Kolkata, July 1 (IANS) The Cricket Association of Bengal (CAB) on Saturday decided to postpone its Annual General Meeting (AGM), saying it will be held after the Supreme Court hearing of the Justice Lodha recommendations on July 14.
The CAB AGM is generally held at the end of July, but last year also it had to be postponed due to the same reason after the Supreme Court judgment on the Lodha reforms was passed on July 18 last year.
At an emergent meeting involving 75-80 of its 121 affiliated units, president and former India captain Sourav Ganguly apprised all of the prevailing situation regarding some of the Lodha reforms like ‘one state, one vote’, age and tenure cap for administrators’, cooling off periods between successive terms and the size of the senior national selection committee which some of the state associations have objected to.
Hence, the AGM cannot be held until the next hearing at the apex court on July 14.
“The president apprised the members that due to the pending issues before the Hon’ble Supreme Court of India, where the Supreme Court has directed the matters to be heard of July 14, the association cannot hold any AGM,” CAB legal advisor Ushanath Banerjee told reporters after the half an hour meeting here.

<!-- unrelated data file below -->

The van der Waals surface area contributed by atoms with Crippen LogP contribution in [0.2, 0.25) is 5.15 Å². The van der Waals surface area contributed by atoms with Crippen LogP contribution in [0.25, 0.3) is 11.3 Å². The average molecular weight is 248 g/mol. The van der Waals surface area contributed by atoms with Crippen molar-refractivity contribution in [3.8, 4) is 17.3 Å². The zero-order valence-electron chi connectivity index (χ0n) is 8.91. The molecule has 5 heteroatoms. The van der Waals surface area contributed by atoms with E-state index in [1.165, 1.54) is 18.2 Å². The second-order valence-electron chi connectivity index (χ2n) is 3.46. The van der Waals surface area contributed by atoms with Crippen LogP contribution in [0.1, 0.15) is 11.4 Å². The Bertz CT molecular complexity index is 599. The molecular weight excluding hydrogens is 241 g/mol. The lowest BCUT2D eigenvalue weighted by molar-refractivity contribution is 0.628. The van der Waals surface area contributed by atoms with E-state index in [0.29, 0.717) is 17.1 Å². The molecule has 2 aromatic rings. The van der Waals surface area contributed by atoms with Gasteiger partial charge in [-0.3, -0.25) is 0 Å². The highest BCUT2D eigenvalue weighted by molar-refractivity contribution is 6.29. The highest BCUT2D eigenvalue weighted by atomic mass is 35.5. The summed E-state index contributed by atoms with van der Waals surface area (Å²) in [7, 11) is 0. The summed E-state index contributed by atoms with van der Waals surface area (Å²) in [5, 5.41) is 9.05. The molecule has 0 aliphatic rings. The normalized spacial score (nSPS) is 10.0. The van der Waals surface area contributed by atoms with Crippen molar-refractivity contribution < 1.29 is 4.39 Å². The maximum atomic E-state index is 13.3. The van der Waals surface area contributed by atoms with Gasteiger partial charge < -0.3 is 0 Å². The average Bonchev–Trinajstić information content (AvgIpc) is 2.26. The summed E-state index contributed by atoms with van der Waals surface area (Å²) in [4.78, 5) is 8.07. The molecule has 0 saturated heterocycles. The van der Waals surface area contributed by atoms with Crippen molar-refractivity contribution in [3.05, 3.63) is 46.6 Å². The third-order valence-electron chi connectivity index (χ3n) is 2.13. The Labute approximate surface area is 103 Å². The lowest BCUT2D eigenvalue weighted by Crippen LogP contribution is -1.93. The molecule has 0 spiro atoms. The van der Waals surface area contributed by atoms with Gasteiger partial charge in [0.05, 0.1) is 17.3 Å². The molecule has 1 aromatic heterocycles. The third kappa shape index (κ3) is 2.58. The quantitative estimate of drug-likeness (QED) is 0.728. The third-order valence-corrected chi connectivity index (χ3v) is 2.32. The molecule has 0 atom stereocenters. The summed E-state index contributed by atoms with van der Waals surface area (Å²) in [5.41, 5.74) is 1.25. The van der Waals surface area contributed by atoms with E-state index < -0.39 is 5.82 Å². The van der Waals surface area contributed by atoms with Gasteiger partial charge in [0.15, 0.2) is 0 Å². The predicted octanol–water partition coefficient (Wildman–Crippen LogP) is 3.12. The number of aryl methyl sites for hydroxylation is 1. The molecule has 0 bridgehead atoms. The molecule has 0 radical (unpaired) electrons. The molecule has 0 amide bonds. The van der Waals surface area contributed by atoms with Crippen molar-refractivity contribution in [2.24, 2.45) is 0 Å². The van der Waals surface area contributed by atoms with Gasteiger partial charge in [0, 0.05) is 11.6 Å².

“The association has been advised legally also that in the present scenario, until and unless the amendments directed by the Hon’ble Supreme Court are affected, which are in doubt on number of counts as some issues are still awaiting a call, holding of AGM would be wrongful and illegal,” Banerjee added.
In the BCCI’s last Special General Meeting (SGM) held in Mumbai on June 26, the state associations failed to adopt the Lodha Committee recommendations despite it being on top of their agenda.
A seven-member committee was formed on the same day to oversee the Lodha reforms . Along with Ganguly, the committee headed by Rajiv Shukla has Naba Bhattacharjee, TC Mathew, Jay Shah, Amitabh Choudhary and Anirudh Chaudhary.
Former Saurashtra Cricket Association secretary Niranan Shah was also included in the committee later. The committee, tasked to identify the ‘few critical points’ for the general body of the cricket board to consider before they are submitted to the Supreme Court, met on Saturday.
It was learnt from officials who declined to be named that the Supreme Court’s stance has “softened” a bit and the issues which have caused a flutter among state associations would be considered.